According to NBC News, the outbreak, which killed 10 infants and sickened more than 9,000 others, was the worst the state has seen in 60 years.
A study released Monday in the medical journal Pediatrics analyzed the outbreak pattern and tracked the number of children whose parents filed for “non-medical exemptions” from the state’s vaccination program. Non-medical exemptions are given to families whose children are well enough to tolerate the vaccine, but who refuse to administer it to them anyway for religious or other reasons.
The California Department of Health identified 39 statistically significant geographic clusters of families seeking non-medical exemptions and two major zones of whooping cough cases. According to the data, non-medical exemption families were 2.5 times more likely to also live in an outbreak zone.
goddamn you jenny!!!!(via yeahiwasintheshit)
In today’s “No shit, Sherlock” news…
…So, we’re agreed that vaccines are potential money-makers for pharmaceutical companies (though, comparatively, not a lot). Let’s look now at those who started the most recent iteration of vaccine panic, including Andrew Wakefield. Wakefield is the British doctor whose study first drew an association between the measles/mumps/rubella (“MMR”) vaccine and autism. Except, first of all, it really didn’t if you look at the original article. And, you might note that article has a big “RETRACTED” notice at the top. This means that the journal took away its support of the paper–it shows that it never should have been published. That’s because, for that study and several others, Wakefield lied about data, unethically recruited test subjects, and/or just outright made shit up. Why might he do this? Well, a British lawyer had paid him to find evidence of this connection between MMR and autism, so that the lawyer could sue on behalf of the parents. Oh, and did I mention that Wakefield stood to make money for a replacement for the MMR vaccine as well? Follow the money indeed–though in this case, it didn’t lead to the pharmaceutical companies. Wakefield was tried in England and stripped of his medical license, but has since moved to the United States and still spreads misinformation about vaccines.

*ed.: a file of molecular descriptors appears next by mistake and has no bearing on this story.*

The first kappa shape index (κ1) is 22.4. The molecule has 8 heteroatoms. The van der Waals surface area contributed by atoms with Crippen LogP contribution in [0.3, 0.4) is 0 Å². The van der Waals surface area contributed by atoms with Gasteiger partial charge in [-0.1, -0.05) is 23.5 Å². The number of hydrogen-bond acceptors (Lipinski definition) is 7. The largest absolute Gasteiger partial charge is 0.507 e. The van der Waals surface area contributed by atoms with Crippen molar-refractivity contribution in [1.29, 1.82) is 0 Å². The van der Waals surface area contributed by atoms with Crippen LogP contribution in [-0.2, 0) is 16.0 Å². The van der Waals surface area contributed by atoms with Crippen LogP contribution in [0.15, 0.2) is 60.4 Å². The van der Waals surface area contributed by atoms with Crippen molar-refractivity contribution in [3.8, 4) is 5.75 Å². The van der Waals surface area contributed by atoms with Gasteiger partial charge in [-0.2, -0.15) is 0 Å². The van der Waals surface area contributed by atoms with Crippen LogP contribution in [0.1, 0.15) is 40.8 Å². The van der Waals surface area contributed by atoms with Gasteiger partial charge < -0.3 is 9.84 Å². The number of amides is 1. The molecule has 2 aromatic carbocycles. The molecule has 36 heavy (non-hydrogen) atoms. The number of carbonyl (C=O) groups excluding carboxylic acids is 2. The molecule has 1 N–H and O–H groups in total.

What about other anti-vaccine players? Jenny McCarthy has made millions selling books about how she “cured” her son Evan of his autism. Joseph Mercola makes millions selling dietary supplements (untested and largely unregulated, by the way), and lives in a two million dollar mansion. I know you’ve criticized creationists; well, these people are the creationists of the medical field. They distort, they cherry-pick their evidence, and they cause the public to lose confidence in credentialed scientists because of their writings. Credentialed scientists like myself, who carry out the vast majority of this research but certainly don’t live in million-dollar homes.
"Remember, the Death Star’s power to destroy a planet, or even a whole star system, is insignificant next to the power of the Force." - The White House